Mani: We know that some entrepreneurs from the BIPOC community are often under invested. What are the drivers of that inequity, and what can be done to shift this reality?

Molly: Some of the inequities that we see today, like accumulation of wealth, equitable access to education and careers, and homeownership, can all be traced back to the beginnings of this country. The same is true of our funding gaps. About 30% of Americans identify as people of color, but only 4% of philanthropic capital goes to organizations led by people of color.9 There is work to do to shift mindsets and behaviors within philanthropy to address those funding disparities. For example, we all have affinity bias. A philanthropist might be more willing to trust an entrepreneur who has a similar background to them. It can be difficult to break the idea that people have to look like me or have experiences like me, for me to trust them. We believe that those closest to a community’s needs, assets, and experience hold the greatest expertise to address challenges. In many ways, this is still a different way of thinking in philanthropy.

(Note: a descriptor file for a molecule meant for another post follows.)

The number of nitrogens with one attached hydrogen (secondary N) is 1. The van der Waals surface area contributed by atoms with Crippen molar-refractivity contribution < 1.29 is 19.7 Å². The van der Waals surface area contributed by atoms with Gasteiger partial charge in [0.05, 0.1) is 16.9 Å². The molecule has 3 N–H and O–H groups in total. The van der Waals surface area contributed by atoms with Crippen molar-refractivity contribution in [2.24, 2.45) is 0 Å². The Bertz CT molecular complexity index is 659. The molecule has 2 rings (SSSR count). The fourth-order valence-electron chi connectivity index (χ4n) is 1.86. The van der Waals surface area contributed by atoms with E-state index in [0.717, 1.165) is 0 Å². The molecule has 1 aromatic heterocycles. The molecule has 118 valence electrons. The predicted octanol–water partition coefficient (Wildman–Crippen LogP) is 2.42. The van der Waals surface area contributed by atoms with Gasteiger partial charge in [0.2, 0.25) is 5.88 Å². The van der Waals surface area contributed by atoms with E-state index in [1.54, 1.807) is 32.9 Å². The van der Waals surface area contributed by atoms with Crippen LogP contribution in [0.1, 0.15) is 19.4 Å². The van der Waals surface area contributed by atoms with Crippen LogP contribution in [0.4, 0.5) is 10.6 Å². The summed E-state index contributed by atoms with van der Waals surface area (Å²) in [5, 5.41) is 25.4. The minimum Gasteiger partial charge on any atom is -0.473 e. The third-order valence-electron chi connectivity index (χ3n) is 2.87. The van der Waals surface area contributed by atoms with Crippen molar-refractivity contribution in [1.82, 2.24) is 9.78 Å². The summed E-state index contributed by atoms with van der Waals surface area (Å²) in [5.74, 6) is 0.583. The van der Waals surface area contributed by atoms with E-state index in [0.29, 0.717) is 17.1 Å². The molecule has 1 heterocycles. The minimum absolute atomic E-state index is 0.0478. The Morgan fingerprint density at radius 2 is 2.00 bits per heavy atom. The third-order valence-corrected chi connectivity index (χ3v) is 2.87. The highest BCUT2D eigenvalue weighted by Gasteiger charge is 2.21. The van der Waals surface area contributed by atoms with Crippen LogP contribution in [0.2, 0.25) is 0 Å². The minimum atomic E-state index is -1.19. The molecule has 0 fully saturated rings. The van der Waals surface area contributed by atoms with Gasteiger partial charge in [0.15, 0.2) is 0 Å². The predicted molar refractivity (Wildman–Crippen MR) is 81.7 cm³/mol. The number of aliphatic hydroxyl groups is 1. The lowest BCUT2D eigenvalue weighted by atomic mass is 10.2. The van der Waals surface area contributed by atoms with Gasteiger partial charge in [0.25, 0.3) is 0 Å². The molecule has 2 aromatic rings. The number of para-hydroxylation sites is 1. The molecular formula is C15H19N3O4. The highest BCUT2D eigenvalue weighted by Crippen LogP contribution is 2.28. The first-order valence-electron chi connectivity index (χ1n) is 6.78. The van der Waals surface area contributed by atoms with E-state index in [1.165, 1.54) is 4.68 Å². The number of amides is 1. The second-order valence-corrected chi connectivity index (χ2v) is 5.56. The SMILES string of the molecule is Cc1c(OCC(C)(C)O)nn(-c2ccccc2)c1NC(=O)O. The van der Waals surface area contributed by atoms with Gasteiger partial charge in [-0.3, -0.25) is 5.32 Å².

Mani: Generation Z is more likely to report mental health concerns than older generations.10 According to our latest research, employers are in a critical position to support longer and healthier lives (see Employers can spark a movement to help us live longer and healthier lives). How can employers invest in younger generations to support their needs across their lifespan?

Molly: Employers need to be aware that this generation is going to demand holistic health benefits, including mental health. It requires a mindset shift around how communities and employers think about mental health. New Profit focuses on transformational change by changing the way people think about issues, facilitating relationships that improve power dynamics, and dismantling structures that keep inequities in place. Employers might need to shift their mindsets and behaviors to attract and retain young talent.

Mani: How important is it to build social capital to mobilize resources effectively, design more equitable solutions, and to meet some of the challenges that communities face?